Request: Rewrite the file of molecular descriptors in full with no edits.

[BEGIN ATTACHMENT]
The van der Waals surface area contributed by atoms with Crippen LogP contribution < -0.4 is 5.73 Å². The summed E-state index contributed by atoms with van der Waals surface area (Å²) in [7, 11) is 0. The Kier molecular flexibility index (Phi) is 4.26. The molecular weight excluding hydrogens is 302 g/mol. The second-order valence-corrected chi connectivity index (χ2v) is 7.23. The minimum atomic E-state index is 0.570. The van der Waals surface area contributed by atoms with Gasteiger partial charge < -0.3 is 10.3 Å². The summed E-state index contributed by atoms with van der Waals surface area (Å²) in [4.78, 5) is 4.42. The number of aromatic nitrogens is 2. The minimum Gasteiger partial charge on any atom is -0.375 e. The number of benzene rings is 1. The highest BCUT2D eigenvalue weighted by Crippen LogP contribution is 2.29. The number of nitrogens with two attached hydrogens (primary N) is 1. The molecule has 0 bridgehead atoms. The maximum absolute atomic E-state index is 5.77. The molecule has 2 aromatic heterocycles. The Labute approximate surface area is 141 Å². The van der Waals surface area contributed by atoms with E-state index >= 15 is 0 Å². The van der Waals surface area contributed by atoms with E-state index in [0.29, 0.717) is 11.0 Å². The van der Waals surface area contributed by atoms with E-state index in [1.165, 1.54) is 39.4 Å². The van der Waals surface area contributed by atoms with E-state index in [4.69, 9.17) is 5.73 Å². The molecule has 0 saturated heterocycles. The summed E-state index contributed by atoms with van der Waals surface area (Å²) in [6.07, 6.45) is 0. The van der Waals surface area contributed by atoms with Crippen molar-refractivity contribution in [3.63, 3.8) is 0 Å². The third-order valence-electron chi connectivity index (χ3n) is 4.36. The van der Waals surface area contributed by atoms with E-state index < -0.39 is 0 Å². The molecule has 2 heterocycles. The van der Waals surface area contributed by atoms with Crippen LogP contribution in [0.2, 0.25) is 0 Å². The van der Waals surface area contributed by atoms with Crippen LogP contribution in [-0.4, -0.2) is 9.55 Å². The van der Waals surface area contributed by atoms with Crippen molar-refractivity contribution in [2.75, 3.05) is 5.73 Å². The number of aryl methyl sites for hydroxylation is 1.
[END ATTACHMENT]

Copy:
The van der Waals surface area contributed by atoms with Crippen LogP contribution < -0.4 is 5.73 Å². The summed E-state index contributed by atoms with van der Waals surface area (Å²) in [7, 11) is 0. The Kier molecular flexibility index (Phi) is 4.26. The molecular weight excluding hydrogens is 302 g/mol. The second-order valence-corrected chi connectivity index (χ2v) is 7.23. The minimum atomic E-state index is 0.570. The van der Waals surface area contributed by atoms with Gasteiger partial charge < -0.3 is 10.3 Å². The summed E-state index contributed by atoms with van der Waals surface area (Å²) in [4.78, 5) is 4.42. The number of aromatic nitrogens is 2. The minimum Gasteiger partial charge on any atom is -0.375 e. The number of benzene rings is 1. The highest BCUT2D eigenvalue weighted by Crippen LogP contribution is 2.29. The number of nitrogens with two attached hydrogens (primary N) is 1. The molecule has 0 bridgehead atoms. The maximum absolute atomic E-state index is 5.77. The molecule has 2 aromatic heterocycles. The Labute approximate surface area is 141 Å². The van der Waals surface area contributed by atoms with E-state index >= 15 is 0 Å². The van der Waals surface area contributed by atoms with E-state index in [0.29, 0.717) is 11.0 Å². The van der Waals surface area contributed by atoms with E-state index in [1.165, 1.54) is 39.4 Å². The van der Waals surface area contributed by atoms with E-state index in [4.69, 9.17) is 5.73 Å². The molecule has 0 saturated heterocycles. The summed E-state index contributed by atoms with van der Waals surface area (Å²) in [6.07, 6.45) is 0. The van der Waals surface area contributed by atoms with Crippen molar-refractivity contribution in [3.63, 3.8) is 0 Å². The third-order valence-electron chi connectivity index (χ3n) is 4.36. The van der Waals surface area contributed by atoms with E-state index < -0.39 is 0 Å². The molecule has 2 heterocycles. The van der Waals surface area contributed by atoms with Crippen LogP contribution in [0.2, 0.25) is 0 Å². The van der Waals surface area contributed by atoms with Crippen LogP contribution in [-0.4, -0.2) is 9.55 Å². The van der Waals surface area contributed by atoms with Crippen molar-refractivity contribution in [2.75, 3.05) is 5.73 Å². The number of aryl methyl sites for hydroxylation is 1.